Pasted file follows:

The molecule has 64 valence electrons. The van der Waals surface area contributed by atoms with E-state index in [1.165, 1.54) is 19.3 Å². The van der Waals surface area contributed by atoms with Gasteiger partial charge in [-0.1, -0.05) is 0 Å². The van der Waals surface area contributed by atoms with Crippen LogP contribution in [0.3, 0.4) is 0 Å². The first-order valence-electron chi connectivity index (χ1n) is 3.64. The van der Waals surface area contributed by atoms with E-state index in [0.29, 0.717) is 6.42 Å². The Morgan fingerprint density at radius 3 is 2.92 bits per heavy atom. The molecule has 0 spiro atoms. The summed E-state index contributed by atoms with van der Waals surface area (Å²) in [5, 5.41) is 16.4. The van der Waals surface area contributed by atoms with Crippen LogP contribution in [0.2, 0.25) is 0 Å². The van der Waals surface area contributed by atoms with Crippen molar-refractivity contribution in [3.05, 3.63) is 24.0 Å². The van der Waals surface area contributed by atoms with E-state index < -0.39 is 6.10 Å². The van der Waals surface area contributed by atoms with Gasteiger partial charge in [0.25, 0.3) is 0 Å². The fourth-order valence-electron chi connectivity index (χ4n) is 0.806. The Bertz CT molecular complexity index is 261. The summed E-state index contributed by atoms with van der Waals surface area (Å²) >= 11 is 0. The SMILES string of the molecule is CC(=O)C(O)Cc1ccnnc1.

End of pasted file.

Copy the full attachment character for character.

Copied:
The molecule has 64 valence electrons. The van der Waals surface area contributed by atoms with E-state index in [1.165, 1.54) is 19.3 Å². The van der Waals surface area contributed by atoms with Gasteiger partial charge in [-0.1, -0.05) is 0 Å². The van der Waals surface area contributed by atoms with Crippen LogP contribution in [0.3, 0.4) is 0 Å². The first-order valence-electron chi connectivity index (χ1n) is 3.64. The van der Waals surface area contributed by atoms with E-state index in [0.29, 0.717) is 6.42 Å². The Morgan fingerprint density at radius 3 is 2.92 bits per heavy atom. The molecule has 0 spiro atoms. The summed E-state index contributed by atoms with van der Waals surface area (Å²) in [5, 5.41) is 16.4. The van der Waals surface area contributed by atoms with Crippen LogP contribution in [0.2, 0.25) is 0 Å². The van der Waals surface area contributed by atoms with Crippen molar-refractivity contribution in [3.05, 3.63) is 24.0 Å². The van der Waals surface area contributed by atoms with E-state index < -0.39 is 6.10 Å². The van der Waals surface area contributed by atoms with Gasteiger partial charge in [0.25, 0.3) is 0 Å². The fourth-order valence-electron chi connectivity index (χ4n) is 0.806. The Bertz CT molecular complexity index is 261. The summed E-state index contributed by atoms with van der Waals surface area (Å²) >= 11 is 0. The SMILES string of the molecule is CC(=O)C(O)Cc1ccnnc1.